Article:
Eventually, the temperature get so high that you begin to evaporate the oceans, releasing the dissolved CO2. This adds to the greenhouse warming, increasing the temperature further.

After the oceans evaporate, the carbonaceous rock in the dried out oceanic crust starts to decompose, releasing its huge load of CO2 into the super-heated atmosphere, increasing greenhouse absorption and increasing the temperature further.

Atmospheric Retention

The other factor in determining what kind of atmosphere a planet will have is its ability to hold onto its atmosphere.

More massive planets have a larger Escape Speeds, given by

escape speed
The more massive the planet, the faster something must be moving to escape from the planet into space.

Similarly, in a hot gas, the temperature is related to the speeds of the individual atoms and molecules in the gas. The average thermal speed of an atom or molecule is given by

mean thermal speed
Here at a given Temperature, Big molecules (bigger mass, m) move slower.

Putting these two together:

Thus the ability of a planet to hold onto a particular molecule in gas form depends on its mass and radius (which determines the escape speed) and its temperature (which depends on how far it is from the Sun and whether or not its atmosphere has a greenhouse effect operating).

Other factors can decrease the ability of a planet to retain gases, like no magnetic fields to shield against the Solar Wind, or being sufficiently warm that the atmosphere is extended (like Earth or Mars).

Mercury's Atmosphere

Mercury is too hot for liquid water: Mercury has a low surface gravity: Result: Mercury has no atmosphere today.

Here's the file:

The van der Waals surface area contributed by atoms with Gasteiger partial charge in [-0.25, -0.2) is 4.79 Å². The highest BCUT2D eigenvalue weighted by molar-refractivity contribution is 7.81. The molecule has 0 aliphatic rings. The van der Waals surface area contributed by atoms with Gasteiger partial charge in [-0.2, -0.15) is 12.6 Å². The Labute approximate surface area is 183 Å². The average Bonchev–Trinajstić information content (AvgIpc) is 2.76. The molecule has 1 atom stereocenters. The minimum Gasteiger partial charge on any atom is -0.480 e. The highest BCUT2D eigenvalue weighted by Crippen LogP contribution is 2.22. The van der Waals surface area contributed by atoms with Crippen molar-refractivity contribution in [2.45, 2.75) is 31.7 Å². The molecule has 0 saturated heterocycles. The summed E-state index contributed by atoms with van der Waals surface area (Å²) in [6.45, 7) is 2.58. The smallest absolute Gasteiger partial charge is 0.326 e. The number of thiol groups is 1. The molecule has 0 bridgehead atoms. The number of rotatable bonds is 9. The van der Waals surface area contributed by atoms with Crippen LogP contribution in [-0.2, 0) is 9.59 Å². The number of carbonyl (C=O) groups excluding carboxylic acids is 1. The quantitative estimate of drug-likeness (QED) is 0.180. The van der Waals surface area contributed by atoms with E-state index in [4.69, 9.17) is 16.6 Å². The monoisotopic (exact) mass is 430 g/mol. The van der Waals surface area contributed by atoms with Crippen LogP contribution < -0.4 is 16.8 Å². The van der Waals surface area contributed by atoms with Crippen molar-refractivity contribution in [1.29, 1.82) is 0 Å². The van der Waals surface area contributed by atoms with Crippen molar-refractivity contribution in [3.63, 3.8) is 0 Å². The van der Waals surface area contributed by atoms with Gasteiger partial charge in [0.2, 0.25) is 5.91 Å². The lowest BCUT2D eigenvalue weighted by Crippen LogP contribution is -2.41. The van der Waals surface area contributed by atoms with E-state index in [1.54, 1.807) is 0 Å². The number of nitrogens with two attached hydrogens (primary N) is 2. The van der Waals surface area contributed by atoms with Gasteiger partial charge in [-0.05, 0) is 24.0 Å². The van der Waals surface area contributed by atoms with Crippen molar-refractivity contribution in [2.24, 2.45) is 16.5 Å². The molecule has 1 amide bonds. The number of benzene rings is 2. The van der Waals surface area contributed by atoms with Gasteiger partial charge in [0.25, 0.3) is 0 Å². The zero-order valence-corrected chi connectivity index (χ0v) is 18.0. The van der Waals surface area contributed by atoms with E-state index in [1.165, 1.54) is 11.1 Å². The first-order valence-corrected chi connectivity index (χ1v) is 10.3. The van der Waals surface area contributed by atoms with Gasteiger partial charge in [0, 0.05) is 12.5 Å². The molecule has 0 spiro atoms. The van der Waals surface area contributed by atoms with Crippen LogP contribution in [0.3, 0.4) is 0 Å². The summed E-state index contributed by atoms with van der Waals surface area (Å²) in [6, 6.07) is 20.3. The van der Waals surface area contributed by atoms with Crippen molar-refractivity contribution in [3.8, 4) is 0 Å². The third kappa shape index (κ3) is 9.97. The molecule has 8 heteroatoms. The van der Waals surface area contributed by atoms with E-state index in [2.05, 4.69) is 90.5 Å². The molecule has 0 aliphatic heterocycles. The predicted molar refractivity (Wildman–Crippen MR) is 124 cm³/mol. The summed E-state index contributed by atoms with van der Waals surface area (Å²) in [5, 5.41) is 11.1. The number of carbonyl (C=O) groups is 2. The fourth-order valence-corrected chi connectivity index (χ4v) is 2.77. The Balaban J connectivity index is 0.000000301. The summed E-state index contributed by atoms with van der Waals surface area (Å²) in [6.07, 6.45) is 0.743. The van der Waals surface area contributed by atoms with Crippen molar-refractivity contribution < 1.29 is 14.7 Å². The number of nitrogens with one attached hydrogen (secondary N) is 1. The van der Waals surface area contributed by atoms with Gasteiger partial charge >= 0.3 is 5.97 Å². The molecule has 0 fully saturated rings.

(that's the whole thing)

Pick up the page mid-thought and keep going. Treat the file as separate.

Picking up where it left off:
Venus' Atmosphere

Venus is also too hot for liquid water: Venus is big enough to retain an atmosphere: Result: Venus has a very dry, super hot, heavy CO2 atmosphere today.

Earth's Atmosphere

Earth is cool enough for liquid water: CO2 chemistry in water: Result: Earth has a light, warm, moist N2 & O2 atmosphere today.

Mars' Atmosphere

Mars might have been warm enough for liquid water during its first Gyr: As Mars cooled: Result: Mars has a dry, cold, thin CO2 atmosphere today.

Present-day Atmospheres

The composition of present-day terrestrial planet atmospheres can be summarized as follows:
  Earth Venus Mars
CO2 0.035% 96% 95%
N2 77% 3.5% 2.7%
H2O 1% 0.01% 0.007%
Ar 0.93% 0.007% 1.6%
O2 21% trace trace

The Habitable Zone

What would happen if we moved the Earth closer to the Sun?

What would happen if we moved the Earth away from the Sun?

In between, where water can be liquid at normal atmospheric pressure, is called the Habitable Zone.
The Sun's Habitable Zone today
Current Habitable Zone of the Sun
[Click on the image for a full-size version]
There are two estimated ranges for the Habitable Zone in our Solar System:
Conservative: 0.95-1.4AU
Optimistic: 0.85-1.7AU
The more conservative estimate is based on the assumption that a runaway greenhouse effect starts at a lower temperature, and that catastrophic freeze-out occurs just before the orbit of Mars.

The more optimistic estimate has a higher temperature found closer in, and that the greenhouse effect helps keep a heavier atmosphere like Earth's warmer further away from the Sun.

Lessons for a Future Earth

As the Sun ages, it slowly gets brighter.

In ~1 Gyr, the Sun will be ~10% brighter:

In ~3.5 Gyr, the Sun will be ~40% brighter:

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Updated: 2007 November 11
Copyright Richard W. Pogge, All Rights Reserved.